Can Someone With a History of Domestic Violence Make the Decision to Stop?


time for change

A common phrase used by abusers is “I will change”. This phrase often is said after an abusive episode where they feel alienated from the victim. This statement is often used to gain back control over the person they’ve harmed, and is meant to serve as a “promise” that things will get better or that the abuse will not happen again. This phrase can trap many victims who have hope for the future and the relationship; people who wish for things to get better and believe the person because they should be able to. However, change from domestic abuse requires much more than simply stating it.

The Huffington Post notes that there are many psychological admittances that need to take place to represent true change. These admittances should remain constant and last over an extended period to show the authenticity of the abuser’s actions. This involves taking responsibility for their behavior and admitting they do have control over their actions. This also means placing the blame on themselves instead of others, respecting their partner’s independence, respecting their partner’s limits, redefining that love is supposed to be freeing not controlling, and much more. The abuser should be working on these confessions regardless of whether their partner stays with them or not.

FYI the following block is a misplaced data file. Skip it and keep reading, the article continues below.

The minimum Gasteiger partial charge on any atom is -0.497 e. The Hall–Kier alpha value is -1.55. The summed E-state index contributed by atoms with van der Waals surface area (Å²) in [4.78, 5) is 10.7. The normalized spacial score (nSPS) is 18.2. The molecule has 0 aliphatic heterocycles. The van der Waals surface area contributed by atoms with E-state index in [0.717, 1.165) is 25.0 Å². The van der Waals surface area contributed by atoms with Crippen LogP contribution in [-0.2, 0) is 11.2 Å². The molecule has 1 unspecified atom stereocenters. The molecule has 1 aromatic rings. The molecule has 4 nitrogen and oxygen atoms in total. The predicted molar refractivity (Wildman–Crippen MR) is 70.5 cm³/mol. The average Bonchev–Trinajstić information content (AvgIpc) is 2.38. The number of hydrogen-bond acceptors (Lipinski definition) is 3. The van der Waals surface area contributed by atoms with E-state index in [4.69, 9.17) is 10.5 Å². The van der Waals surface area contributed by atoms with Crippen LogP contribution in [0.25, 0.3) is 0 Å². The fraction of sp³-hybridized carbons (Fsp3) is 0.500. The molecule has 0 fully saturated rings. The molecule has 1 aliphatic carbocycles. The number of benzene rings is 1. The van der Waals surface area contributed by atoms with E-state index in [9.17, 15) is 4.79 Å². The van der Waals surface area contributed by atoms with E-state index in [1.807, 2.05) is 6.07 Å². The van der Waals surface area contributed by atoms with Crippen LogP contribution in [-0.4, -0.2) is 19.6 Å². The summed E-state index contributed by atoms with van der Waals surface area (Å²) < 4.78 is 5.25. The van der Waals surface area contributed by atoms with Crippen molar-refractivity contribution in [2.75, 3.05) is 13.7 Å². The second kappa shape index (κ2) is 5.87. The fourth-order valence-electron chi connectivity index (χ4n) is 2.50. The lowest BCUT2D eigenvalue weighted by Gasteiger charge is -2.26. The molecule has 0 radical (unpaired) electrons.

Additionally, the abusive person should be taking visible steps towards recovery. This involves attending ongoing group meetings – often a batterer intervention program – along with other group support meetings for key issues such as depression, anxiety, trauma, and substance abuse. The National Domestic Violence Hotline has provided a full list of actions that should be taken for an abuser to prove their dedication towards changing. A few of them include changing how they act in heated conflicts, developing respectful and supportive behaviors, identifying the attitudes that drive their abuse, identifying patterns of controlling behavior they use, and more. You can find a full list via their website: http://www.thehotline.org/2013/09/05/is-change-possible-in-an-abuser/

The National Coalition Against Domestic Violence states that on average, nearly 20 people per minute are physically abused by an intimate partner in the United States. Each year, this equates to nearly 10 million men and women. One way we can reduce these numbers is by recognizing the signs of abuse and holding our abusers accountable. We should seek help and utilize the resources our communities provide – support is there and recovery from this is possible. Whether you are currently in an abusive relationship or are needing guidance to heal, you can call the National Domestic Violence Hotline number at 1-800-799-7233.

Simple Recovery is a world-renowned, California state-licensed substance abuse recovery treatment center. If you’re battling with substance abuse, call us today at 888-743-0490 for a consultation.